Dali ended up leaving the film due to political disagreements. After using up $2 million of the $9 million budget before set designing even begun, the finical backing dried up. It was probably for the best, there was no way Jodorowky’s vision was going to pan out and anything else would have just been a disappointment in comparison. I guess that’s what you get for having impossibly high standards but enough money to convince yourself it can be done.
The Man Who Killed Don Quixote
Before bumming you out with the story of a film so doomed it started filming more than 4 times since 1998 only to fall apart within the first week, let me start with the fact that this is a success story. In a few years I’m sure we’ll see a movie about this inspirational underdog story starring Matt Damon as Terry Gilliam, Hollywood’s SFF bad boy.I'm sure we'll see a movie about this inspirational underdog story starring Matt Damon as bad boy Terry Gilliam Click To Tweet
That’s right, Terry’s Don Quixote fan fiction has finally completed filming after 40 years of pre-production.
Oh yes, the first attempt at filming, as documented in the film Lost in La Mancha, only came about after 20 years of Gilliam trying to find funding in Hollywood only to turn to European funding. It would have been the most expensive film made 100% with European backing, which for Hollywood-esque film wasn’t nearly enough. However, it turns out that the lack of funds wasn’t it’s downfall, not really.
First, after spending 7 months learning English so he could play the title character, the best 70-year old horse-riding classically trained actor in the biz doesn’t get on the plane that’ll take him to set. Instead, he goes to the doctor. As seen in the documentary, Gilliam and the crew mock him behind his back about “becoming Don Quixote” and allowing himself to be sidelined by a illness that’s “all in his head.”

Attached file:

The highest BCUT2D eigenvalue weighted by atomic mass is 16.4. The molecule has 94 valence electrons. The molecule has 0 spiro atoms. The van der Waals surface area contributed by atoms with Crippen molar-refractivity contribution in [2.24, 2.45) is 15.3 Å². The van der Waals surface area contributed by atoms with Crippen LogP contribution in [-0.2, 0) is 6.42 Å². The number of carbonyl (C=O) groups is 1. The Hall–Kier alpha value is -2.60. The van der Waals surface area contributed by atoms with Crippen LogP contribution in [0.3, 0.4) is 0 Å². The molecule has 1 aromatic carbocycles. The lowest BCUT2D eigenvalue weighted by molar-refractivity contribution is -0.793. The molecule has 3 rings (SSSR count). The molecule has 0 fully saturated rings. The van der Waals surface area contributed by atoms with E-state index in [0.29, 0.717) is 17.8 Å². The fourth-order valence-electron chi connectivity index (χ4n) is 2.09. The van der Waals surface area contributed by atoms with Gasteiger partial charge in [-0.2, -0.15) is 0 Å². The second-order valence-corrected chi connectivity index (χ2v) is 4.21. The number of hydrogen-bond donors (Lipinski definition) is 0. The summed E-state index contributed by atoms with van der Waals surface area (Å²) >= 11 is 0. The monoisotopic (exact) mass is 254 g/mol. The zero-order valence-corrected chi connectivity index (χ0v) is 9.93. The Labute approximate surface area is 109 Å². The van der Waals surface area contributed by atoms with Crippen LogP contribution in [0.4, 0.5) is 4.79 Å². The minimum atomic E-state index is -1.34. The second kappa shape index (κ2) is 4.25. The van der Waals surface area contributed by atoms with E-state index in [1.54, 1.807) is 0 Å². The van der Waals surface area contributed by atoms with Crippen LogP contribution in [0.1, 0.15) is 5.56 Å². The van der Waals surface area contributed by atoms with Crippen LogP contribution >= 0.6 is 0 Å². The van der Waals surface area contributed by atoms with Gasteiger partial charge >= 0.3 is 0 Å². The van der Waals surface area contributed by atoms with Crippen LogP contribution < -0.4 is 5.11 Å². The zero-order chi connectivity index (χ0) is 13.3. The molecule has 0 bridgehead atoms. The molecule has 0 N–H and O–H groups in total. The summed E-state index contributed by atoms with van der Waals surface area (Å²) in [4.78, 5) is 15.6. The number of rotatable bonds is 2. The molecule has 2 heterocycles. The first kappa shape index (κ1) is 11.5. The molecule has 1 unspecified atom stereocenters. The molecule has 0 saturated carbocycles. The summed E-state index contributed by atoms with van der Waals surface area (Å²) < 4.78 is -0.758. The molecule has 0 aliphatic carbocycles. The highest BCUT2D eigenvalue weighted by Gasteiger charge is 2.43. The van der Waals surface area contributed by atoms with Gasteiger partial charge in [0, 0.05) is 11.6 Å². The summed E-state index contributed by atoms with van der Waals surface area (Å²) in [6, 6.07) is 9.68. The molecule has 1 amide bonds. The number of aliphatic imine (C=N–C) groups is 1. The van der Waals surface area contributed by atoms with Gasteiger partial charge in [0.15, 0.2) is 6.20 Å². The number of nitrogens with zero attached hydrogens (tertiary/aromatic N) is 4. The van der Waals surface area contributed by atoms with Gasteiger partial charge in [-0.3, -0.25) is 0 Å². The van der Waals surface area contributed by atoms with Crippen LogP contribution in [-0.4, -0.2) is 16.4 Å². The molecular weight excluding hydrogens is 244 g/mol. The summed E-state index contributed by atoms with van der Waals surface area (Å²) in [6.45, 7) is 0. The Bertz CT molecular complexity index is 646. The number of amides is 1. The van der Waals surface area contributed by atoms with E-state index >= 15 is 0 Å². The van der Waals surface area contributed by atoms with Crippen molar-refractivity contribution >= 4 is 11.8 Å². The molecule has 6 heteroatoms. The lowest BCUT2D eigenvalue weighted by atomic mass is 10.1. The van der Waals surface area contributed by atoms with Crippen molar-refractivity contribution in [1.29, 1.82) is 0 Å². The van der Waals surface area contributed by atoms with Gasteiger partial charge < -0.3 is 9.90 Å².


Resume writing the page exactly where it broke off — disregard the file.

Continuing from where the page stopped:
When Jean Rochefort finally gets there, the pain on his face as he sits on his horse for the first scene is visible. The next day, after worrying about how they’re going to shoot an entire film about this man on a horse who can not bear to sit on a horse due to a herniated disk, it starts raining.
They’re sure it’ll clear up, so they don’t move their equipment. Then, it floods, taking the equipment with it. Everything is covered in mud, people are getting pelted with hail, it’s bad. They can’t film the next day because of the mud and the clouds.
The lead actor has to go see a specialist in a different country. He can’t come back for weeks. And that’s just the first time they attempt to film.
Almost every time this film starts to stand up on it’s own legs, an illness knocks it on it’s butt and a lead has to back out. It’s almost as if Orsen Wells doomed all Don Quixote film adaptions by not completing his own Quixote passion project before he died.
The film that completed shooting in June almost didn’t happen, either, it was pushed back and delayed every time Gilliam announced a starting date. They even ended up being accused of damaging public property while filming – not just any public property but the Convent of Christ.
But finally, finally, it all came together when Gilliam just didn’t announce they were going to start filming until they already were. We’ll see in 2018 if post-production goes as smoothly.
Thank you for reading! What’s your favorite wild pre-production/set mishap story? Leave a comment or tweet me!
Speaking of tweeting, click here to tweet about this post!